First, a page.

2021 AL Wild Card Game: Last Night, the Yankees and Red Sox met at Fenway for another big game in their storied rivalry. I usually think first of 1978. When the regular season ended, the Kansas City Royals had won the AL West, but they did not yet know their rival for the next round. New York and Boston had finished the season tied and needed a one-game playoff at Fenway for the AL East title. New York won 5-4 with the big blow being a 3-run homer over the Green Monster by light-hitting shortstop Bucky Dent (or as he is called in Boston to this day, “Bucky F—king Dent”). The Yankees then swept the Royals in the ALCS and beat the Dodgers in the World Series.
In the game last night, the Green Monster again played a role, but not the same way it had for Bucky Dent. The Yankee hitter this time was prodigious slugger Giancarlo Stanton. He twice hit towering blows off the top of the Green Monster. The first time, he thought it was gone and took his time heading to first. It caromed of the top of the wall and Stanton had a long single. He wasn’t the only one who thought it was a homer. The Yankees radio broadcaster excitedly shouted that it was a “Stantonian” homer (the radio call is a hoot; click here).
On Stanton’s second hit off the Green Monster, Aaron Judge was on first and tried to score. Bad idea. A perfect relay nailed Judge at home plate (video here).
Stanton took a different approach in the 9th inning. He hit a screaming line drive to the opposite field – a homer over the much shorter right field fence. Too little, too late. Boston blended good pitching and hitting to win 6-2. Next stop for the Red Sox, the ALDS in Tampa Bay at Tropicana Field.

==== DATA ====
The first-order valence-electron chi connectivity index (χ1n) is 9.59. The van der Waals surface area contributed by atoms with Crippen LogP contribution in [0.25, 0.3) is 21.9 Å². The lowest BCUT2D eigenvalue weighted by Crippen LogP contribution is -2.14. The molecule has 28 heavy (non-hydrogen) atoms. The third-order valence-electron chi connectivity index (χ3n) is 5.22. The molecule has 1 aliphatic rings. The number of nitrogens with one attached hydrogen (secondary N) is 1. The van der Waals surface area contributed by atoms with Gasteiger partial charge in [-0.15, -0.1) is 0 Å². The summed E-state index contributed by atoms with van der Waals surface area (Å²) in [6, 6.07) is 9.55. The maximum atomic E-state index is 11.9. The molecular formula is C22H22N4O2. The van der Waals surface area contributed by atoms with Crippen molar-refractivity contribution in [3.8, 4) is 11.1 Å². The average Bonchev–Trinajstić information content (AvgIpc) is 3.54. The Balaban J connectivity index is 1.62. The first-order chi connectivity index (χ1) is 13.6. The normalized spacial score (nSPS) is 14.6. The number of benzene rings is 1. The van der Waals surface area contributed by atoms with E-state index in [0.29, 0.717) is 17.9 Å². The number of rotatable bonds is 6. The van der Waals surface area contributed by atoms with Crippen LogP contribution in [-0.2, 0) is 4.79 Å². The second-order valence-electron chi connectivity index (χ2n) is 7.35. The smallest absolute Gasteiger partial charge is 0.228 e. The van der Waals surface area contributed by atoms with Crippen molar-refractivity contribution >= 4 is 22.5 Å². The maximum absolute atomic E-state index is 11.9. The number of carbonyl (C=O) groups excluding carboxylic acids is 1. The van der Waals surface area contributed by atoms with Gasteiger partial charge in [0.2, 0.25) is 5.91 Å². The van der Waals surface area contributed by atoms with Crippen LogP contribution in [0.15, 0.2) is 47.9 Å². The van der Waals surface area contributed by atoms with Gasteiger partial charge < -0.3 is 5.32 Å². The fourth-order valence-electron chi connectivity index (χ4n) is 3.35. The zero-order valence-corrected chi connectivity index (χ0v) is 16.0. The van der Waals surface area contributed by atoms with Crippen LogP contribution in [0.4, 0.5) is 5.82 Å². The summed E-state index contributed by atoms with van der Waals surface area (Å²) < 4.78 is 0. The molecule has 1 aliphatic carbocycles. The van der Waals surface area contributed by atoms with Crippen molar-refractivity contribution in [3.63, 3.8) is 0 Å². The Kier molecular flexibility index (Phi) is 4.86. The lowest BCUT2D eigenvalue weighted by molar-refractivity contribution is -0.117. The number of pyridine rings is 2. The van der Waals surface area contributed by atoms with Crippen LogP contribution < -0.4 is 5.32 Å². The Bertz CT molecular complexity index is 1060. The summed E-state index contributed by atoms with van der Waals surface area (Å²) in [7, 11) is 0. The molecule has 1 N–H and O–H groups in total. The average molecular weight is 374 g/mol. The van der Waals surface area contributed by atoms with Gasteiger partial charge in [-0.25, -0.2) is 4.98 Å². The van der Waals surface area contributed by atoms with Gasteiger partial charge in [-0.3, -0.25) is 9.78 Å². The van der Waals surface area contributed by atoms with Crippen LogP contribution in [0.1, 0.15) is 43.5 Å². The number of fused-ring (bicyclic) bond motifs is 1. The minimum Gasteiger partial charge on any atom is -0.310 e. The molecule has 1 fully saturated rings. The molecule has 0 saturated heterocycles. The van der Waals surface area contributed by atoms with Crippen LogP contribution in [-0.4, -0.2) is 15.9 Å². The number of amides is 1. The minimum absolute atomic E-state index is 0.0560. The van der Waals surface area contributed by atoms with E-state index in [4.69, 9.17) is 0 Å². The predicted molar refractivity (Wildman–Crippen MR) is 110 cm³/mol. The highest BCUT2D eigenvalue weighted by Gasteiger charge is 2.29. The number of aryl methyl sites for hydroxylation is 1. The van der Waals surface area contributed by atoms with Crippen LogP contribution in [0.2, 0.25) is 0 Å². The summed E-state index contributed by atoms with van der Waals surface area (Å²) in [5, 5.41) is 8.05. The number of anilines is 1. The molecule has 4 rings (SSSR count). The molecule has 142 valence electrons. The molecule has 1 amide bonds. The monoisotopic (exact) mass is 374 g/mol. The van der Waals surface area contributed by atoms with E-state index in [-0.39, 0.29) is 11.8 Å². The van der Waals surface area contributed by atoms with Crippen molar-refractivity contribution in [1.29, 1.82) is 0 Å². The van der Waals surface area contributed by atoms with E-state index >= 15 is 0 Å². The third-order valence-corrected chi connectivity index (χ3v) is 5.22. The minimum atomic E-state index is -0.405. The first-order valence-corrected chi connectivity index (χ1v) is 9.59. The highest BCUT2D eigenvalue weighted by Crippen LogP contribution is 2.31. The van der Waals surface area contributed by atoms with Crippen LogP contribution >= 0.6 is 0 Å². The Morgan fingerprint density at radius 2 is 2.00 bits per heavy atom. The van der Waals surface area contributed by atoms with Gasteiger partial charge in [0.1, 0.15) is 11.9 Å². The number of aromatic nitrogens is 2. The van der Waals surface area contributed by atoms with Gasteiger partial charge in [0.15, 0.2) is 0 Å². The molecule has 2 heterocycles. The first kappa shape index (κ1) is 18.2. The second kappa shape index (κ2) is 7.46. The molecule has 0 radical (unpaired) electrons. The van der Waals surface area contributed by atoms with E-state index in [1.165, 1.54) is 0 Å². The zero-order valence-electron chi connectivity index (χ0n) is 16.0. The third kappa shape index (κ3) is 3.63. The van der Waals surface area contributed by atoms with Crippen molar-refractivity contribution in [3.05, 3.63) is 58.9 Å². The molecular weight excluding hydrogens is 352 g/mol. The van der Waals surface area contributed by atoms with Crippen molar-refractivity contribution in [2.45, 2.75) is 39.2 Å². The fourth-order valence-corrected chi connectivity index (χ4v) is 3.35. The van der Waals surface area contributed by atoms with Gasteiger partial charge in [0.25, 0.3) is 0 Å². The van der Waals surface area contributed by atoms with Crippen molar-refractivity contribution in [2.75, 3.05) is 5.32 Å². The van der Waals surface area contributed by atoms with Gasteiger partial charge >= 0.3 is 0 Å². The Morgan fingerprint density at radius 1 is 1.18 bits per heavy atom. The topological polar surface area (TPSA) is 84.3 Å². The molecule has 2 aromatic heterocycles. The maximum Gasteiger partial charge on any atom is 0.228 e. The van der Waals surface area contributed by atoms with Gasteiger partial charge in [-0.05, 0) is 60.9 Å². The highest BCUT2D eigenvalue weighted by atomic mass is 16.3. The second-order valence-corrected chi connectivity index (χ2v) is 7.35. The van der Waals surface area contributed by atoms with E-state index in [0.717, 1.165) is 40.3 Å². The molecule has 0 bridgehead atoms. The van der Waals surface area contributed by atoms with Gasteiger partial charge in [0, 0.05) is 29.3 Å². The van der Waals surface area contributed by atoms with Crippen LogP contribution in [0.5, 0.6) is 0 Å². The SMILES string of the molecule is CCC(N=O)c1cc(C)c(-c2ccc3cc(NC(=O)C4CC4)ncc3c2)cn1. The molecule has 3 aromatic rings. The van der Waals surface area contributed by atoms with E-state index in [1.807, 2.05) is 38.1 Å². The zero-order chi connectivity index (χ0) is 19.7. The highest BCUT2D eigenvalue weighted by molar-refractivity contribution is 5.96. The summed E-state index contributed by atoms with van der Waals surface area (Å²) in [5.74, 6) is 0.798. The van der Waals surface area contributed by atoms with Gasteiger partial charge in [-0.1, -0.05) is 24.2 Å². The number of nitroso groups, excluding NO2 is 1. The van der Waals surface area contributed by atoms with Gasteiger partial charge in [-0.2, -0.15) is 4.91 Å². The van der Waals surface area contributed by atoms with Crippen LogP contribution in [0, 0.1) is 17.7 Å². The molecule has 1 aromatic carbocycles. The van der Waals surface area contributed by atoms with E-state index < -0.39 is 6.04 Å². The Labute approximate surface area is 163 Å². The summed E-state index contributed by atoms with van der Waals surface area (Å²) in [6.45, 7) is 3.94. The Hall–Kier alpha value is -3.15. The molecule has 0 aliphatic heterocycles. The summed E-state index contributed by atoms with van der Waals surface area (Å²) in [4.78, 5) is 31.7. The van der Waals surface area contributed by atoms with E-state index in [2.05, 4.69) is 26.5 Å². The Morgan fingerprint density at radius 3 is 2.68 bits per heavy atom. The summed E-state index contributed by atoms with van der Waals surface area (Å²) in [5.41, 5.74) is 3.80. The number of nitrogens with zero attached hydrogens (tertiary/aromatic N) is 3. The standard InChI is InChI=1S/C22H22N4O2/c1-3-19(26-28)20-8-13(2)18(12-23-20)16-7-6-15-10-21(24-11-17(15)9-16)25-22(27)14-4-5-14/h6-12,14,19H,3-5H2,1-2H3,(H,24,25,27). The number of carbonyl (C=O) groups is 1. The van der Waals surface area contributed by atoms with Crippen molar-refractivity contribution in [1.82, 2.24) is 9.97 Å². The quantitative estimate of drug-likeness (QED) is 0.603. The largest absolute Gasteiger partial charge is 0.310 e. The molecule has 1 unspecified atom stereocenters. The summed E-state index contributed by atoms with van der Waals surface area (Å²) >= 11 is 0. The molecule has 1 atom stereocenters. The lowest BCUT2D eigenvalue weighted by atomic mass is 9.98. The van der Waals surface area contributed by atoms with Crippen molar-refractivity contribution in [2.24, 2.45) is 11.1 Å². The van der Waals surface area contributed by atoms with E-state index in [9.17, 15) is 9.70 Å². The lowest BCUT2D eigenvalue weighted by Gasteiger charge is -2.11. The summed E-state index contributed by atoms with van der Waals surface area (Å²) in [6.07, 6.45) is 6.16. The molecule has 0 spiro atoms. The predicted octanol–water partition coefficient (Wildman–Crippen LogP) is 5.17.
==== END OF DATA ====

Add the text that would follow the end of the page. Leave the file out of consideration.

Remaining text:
The Yankees are done, playing one more game this season than the Royals. The two teams share a stat for the year. Each had 22 runners thrown out at home plate, tops in MLB.
2021 NL Wild Card Game: Tonight, the Cardinals play the Dodgers in Los Angeles in the NL Wild Card game. St. Louis rode a September 17-game winning streak to earn their spot in the game. St. Louis sportswriter Derrick Goold posted a Busch Stadium photo that aptly reflected the Cardinals superb September play.
Most people viewing this photo no doubt focus on the rainbow on the right. But I direct your attention to the office building at the left edge. With the proper zoom ratio, you can read the name of my law firm, Polsinelli. That building is the home of our St. Louis office.
Salvador Perez (2014): While on the subject of Wild Cards, we must of course remember 2014. The Royals played Oakland in the Wild Card game and fell behind 7-3. They struck back in the 8th inning with three runs and another in the 9th to tie the game at 7-7 and take the game to extra innings. The A’s scored a run in the top of the 12th to lead 8-7. In the Royals 12th, Eric Hosmer scored on a hit by Christian Colon to tie the game 8-8. With two outs and Colon on second, Salvy Perez came to the plate. He was 0-5 at that point. He singled to left, just past the outstretched glove of Josh Donaldson, for the Royals victory. Video here.
The Wild Card format was created in 2012, and of the 16 Wild Card games played to date, the Royals/Oakland contest is clearly the best. I’m biased, but it’s also #1 in the rankings announced by the Ringer this week (click here).
Thank you Salvy!
Salvador Perez (2015): Salvy was the MVP of the World Series when the Royals beat the Mets in 2015.
Thank you Salvy!
Salvador Perez (2021): Sensing a pattern here?
In 2021, Salvy had another stellar year behind the plate, leading the AL in most catching categories. But it was his hitting that was off the charts.
One of Salvy’s biggest accomplishments was passing Hall of Famer Johnny Bench for most homers by a catcher. The graphic below was posted just after Salvy hit #46 to pass Bench. Another position also changed hands this season – Marcus Semien of Toronto hit 45 homers to pass Davey Johnson at second base. Note that only two players on the chart are in the Hall of Fame (Griffey and Wilson). Some are not in because of steroids, others not yet eligible. Salvy is still playing, and with a few more good seasons, he could get to the HOF.